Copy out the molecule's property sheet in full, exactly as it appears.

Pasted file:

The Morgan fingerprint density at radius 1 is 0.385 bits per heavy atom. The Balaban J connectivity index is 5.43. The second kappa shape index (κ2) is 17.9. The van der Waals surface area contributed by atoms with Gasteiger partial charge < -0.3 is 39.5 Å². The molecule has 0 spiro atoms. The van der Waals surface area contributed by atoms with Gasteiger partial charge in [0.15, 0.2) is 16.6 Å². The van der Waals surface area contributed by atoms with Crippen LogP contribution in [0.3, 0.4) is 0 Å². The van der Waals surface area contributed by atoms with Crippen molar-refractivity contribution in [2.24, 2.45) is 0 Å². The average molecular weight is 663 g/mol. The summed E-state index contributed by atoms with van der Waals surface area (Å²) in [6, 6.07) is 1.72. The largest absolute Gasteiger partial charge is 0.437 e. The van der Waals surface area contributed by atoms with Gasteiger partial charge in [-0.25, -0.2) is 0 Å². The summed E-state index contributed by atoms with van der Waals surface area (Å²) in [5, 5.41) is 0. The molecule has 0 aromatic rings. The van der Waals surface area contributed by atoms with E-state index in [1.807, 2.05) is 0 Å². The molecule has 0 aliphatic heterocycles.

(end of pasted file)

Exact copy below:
The Morgan fingerprint density at radius 1 is 0.385 bits per heavy atom. The Balaban J connectivity index is 5.43. The second kappa shape index (κ2) is 17.9. The van der Waals surface area contributed by atoms with Gasteiger partial charge < -0.3 is 39.5 Å². The molecule has 0 spiro atoms. The van der Waals surface area contributed by atoms with Gasteiger partial charge in [0.15, 0.2) is 16.6 Å². The van der Waals surface area contributed by atoms with Crippen LogP contribution in [0.3, 0.4) is 0 Å². The van der Waals surface area contributed by atoms with Crippen molar-refractivity contribution in [2.24, 2.45) is 0 Å². The average molecular weight is 663 g/mol. The summed E-state index contributed by atoms with van der Waals surface area (Å²) in [6, 6.07) is 1.72. The largest absolute Gasteiger partial charge is 0.437 e. The van der Waals surface area contributed by atoms with Gasteiger partial charge in [-0.25, -0.2) is 0 Å². The summed E-state index contributed by atoms with van der Waals surface area (Å²) in [5, 5.41) is 0. The molecule has 0 aromatic rings. The van der Waals surface area contributed by atoms with E-state index in [1.807, 2.05) is 0 Å². The molecule has 0 aliphatic heterocycles.